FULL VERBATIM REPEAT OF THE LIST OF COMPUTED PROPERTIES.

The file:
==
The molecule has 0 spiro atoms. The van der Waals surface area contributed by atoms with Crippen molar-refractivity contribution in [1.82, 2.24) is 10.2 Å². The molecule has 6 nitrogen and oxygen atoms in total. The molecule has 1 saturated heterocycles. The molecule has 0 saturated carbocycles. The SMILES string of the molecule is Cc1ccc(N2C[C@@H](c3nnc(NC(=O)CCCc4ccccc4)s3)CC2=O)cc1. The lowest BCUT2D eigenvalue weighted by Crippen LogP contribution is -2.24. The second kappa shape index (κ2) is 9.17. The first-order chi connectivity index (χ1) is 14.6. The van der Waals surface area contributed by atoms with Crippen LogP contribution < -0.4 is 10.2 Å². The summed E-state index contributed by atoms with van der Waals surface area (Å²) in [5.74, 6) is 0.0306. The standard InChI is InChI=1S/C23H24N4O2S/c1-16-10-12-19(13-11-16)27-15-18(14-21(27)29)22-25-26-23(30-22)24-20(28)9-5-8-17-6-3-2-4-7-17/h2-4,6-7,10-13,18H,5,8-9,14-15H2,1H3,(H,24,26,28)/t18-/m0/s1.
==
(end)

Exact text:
The molecule has 0 spiro atoms. The van der Waals surface area contributed by atoms with Crippen molar-refractivity contribution in [1.82, 2.24) is 10.2 Å². The molecule has 6 nitrogen and oxygen atoms in total. The molecule has 1 saturated heterocycles. The molecule has 0 saturated carbocycles. The SMILES string of the molecule is Cc1ccc(N2C[C@@H](c3nnc(NC(=O)CCCc4ccccc4)s3)CC2=O)cc1. The lowest BCUT2D eigenvalue weighted by Crippen LogP contribution is -2.24. The second kappa shape index (κ2) is 9.17. The first-order chi connectivity index (χ1) is 14.6. The van der Waals surface area contributed by atoms with Crippen LogP contribution < -0.4 is 10.2 Å². The summed E-state index contributed by atoms with van der Waals surface area (Å²) in [5.74, 6) is 0.0306. The standard InChI is InChI=1S/C23H24N4O2S/c1-16-10-12-19(13-11-16)27-15-18(14-21(27)29)22-25-26-23(30-22)24-20(28)9-5-8-17-6-3-2-4-7-17/h2-4,6-7,10-13,18H,5,8-9,14-15H2,1H3,(H,24,26,28)/t18-/m0/s1.